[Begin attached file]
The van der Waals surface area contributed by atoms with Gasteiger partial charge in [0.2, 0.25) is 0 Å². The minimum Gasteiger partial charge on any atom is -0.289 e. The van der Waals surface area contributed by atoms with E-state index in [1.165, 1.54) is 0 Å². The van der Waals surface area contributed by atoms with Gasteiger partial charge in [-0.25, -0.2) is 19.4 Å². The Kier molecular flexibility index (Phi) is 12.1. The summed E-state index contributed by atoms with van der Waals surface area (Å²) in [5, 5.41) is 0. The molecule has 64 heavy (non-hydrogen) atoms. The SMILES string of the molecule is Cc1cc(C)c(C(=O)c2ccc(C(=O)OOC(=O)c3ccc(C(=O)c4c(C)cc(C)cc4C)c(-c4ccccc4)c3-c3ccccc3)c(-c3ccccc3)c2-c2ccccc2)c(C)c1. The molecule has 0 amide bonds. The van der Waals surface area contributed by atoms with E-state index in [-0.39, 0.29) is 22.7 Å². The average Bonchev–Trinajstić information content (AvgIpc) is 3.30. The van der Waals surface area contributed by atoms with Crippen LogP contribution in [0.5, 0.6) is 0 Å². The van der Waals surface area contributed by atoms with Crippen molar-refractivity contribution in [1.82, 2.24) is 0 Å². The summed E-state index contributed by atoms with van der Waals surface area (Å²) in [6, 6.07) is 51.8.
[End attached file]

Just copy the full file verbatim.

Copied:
The van der Waals surface area contributed by atoms with Gasteiger partial charge in [0.2, 0.25) is 0 Å². The minimum Gasteiger partial charge on any atom is -0.289 e. The van der Waals surface area contributed by atoms with E-state index in [1.165, 1.54) is 0 Å². The van der Waals surface area contributed by atoms with Gasteiger partial charge in [-0.25, -0.2) is 19.4 Å². The Kier molecular flexibility index (Phi) is 12.1. The summed E-state index contributed by atoms with van der Waals surface area (Å²) in [5, 5.41) is 0. The molecule has 64 heavy (non-hydrogen) atoms. The SMILES string of the molecule is Cc1cc(C)c(C(=O)c2ccc(C(=O)OOC(=O)c3ccc(C(=O)c4c(C)cc(C)cc4C)c(-c4ccccc4)c3-c3ccccc3)c(-c3ccccc3)c2-c2ccccc2)c(C)c1. The molecule has 0 amide bonds. The van der Waals surface area contributed by atoms with E-state index in [-0.39, 0.29) is 22.7 Å². The average Bonchev–Trinajstić information content (AvgIpc) is 3.30. The van der Waals surface area contributed by atoms with Crippen LogP contribution in [0.5, 0.6) is 0 Å². The van der Waals surface area contributed by atoms with Crippen molar-refractivity contribution in [1.82, 2.24) is 0 Å². The summed E-state index contributed by atoms with van der Waals surface area (Å²) in [6, 6.07) is 51.8.